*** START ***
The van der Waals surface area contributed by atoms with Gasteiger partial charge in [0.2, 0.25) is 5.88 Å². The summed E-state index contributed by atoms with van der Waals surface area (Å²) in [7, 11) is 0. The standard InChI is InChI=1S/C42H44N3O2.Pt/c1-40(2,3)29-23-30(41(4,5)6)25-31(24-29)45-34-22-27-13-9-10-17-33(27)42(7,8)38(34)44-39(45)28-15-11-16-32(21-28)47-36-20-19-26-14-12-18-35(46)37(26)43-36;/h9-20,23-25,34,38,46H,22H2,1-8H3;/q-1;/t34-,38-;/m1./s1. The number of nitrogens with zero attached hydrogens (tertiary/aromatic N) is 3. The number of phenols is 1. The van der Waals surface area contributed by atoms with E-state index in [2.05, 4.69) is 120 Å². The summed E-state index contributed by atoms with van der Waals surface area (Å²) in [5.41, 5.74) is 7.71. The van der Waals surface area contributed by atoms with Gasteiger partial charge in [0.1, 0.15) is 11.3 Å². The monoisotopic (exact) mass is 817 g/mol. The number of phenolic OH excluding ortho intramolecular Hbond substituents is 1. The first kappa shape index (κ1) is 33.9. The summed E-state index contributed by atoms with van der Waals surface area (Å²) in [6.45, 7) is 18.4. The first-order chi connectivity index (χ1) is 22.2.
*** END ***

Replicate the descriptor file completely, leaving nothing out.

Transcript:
The van der Waals surface area contributed by atoms with Gasteiger partial charge in [0.2, 0.25) is 5.88 Å². The summed E-state index contributed by atoms with van der Waals surface area (Å²) in [7, 11) is 0. The standard InChI is InChI=1S/C42H44N3O2.Pt/c1-40(2,3)29-23-30(41(4,5)6)25-31(24-29)45-34-22-27-13-9-10-17-33(27)42(7,8)38(34)44-39(45)28-15-11-16-32(21-28)47-36-20-19-26-14-12-18-35(46)37(26)43-36;/h9-20,23-25,34,38,46H,22H2,1-8H3;/q-1;/t34-,38-;/m1./s1. The number of nitrogens with zero attached hydrogens (tertiary/aromatic N) is 3. The number of phenols is 1. The van der Waals surface area contributed by atoms with E-state index in [2.05, 4.69) is 120 Å². The summed E-state index contributed by atoms with van der Waals surface area (Å²) in [5.41, 5.74) is 7.71. The van der Waals surface area contributed by atoms with Gasteiger partial charge in [0.1, 0.15) is 11.3 Å². The monoisotopic (exact) mass is 817 g/mol. The number of phenolic OH excluding ortho intramolecular Hbond substituents is 1. The first kappa shape index (κ1) is 33.9. The summed E-state index contributed by atoms with van der Waals surface area (Å²) in [6.45, 7) is 18.4. The first-order chi connectivity index (χ1) is 22.2.